Tutorial - editing by using the keyboard only
This examples shows you how you can enter a small program, around 250
characters long, using about 65 key strokes. You do not have to use
the mouse at all.
Background: the mouse considered harmful
Since the introduction of window system and graphical user interfaces,
the mouse is often used as the primary input device. However, the mouse
is not good for entering text and, since programs and proofs contain
text, it will sometimes be necessary to use the keyboard,
even though most editing operations can be performed with the mouse by
pointing and clicking.
Frequent switching between mouse and keyboard is bad for at least two reasons:
- It slows down the editing.
- It easily makes you overstrain the muscles in the hand and the arm.
This can lead to irreversible damages in the long run.
For these reason, Alfa is designed to allow all editing to be done by
using the keyboard only. Below is an example of a small Alfa
session where all editing is done with the keyboard.
The exercise is to define
- a type Bool for booleans,
- a type Nat for natural numbers,
- the functions even and odd from natural
numbers to booleans.
The result will look like this:
Here is what to do:
You will see the main editing window and the
menu window. Move the mouse pointer inside the main editing
window. After this, you will not have to use the mouse.
Note: the exact key strokes to use may differ between
different versions of Alfa. The correct keys are shown in the
menus. Also, if the cursor happens to end up on the wrong place holder,
you can use Space to move it to the right one.
We first define the type Bool. Here are the required key
- M-d (i.e., Meta-d. The meta key is marked with on Sun keyboards,
Alt on many other keyboards.)
- This the keyboard short-cut for the command
Declaration... in the
- Bool Return
- Enter the name of the thing to be defined in the window that pops
up. Note: you do not have to move the pointer to the pop-up window.
After this the place holder denoting the type of
Bool is selected and the commands for the possible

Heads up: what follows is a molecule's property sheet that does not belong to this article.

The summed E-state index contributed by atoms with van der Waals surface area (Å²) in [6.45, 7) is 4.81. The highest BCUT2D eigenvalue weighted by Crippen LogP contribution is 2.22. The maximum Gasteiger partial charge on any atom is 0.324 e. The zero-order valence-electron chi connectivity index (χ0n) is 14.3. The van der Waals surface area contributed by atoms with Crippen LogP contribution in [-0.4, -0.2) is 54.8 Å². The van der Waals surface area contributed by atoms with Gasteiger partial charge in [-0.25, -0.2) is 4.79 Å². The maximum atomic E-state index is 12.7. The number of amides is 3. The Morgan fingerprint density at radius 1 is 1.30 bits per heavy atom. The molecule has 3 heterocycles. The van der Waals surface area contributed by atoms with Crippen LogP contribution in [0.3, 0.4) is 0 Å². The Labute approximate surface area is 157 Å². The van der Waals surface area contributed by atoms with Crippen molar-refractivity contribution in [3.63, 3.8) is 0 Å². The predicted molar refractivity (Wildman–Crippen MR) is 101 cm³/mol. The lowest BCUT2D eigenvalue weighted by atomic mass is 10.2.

expressions you could fill in are shown in the menu window:
Bool should be a set.
As shown in the menu, the keyboard short-cut for the type
Set is S.
We should now fill in the definition of Bool.
Bool should be a data type, so we select the
data command from the menu.
- In the window that pops up, we enter the names of the
- False, True Return
The definition of Bool is now complete.
In the same way, we define the type Nat
- M-d Nat Return
- d 0, S n
- N a
The definiton of Nat is now complete.
We continue with the mutually recursive definitions of even
- M-d even odd Return
- Since they are mutually recursive, they have to be defined in the
We now enter the type of both functions, starting with the type
- F . N a B
- Here, F . is the short-cut for creating
function types, N a and B are the short-cuts
for Nat and Bool.
- Move to the place holder for the type of odd
- F . N a B
- This defines the type of odd in the same way.
We now enter the definition of odd.
- This creates a lambda abstraction (the Introduction rule for function
- c a Return
- Case analysis on the variable a.
- $ F
- e n
- Here, e is the short-cut for even and
n is the short-cut for the variable n
introduced in the case expression.
The cursor has moved to the place holder for the definition of
even, which we enter in the same way.
- I c Return
- $ T
- o n
The definitions are now complete! All that is left is saving them in a
- M-a evenodd.alfa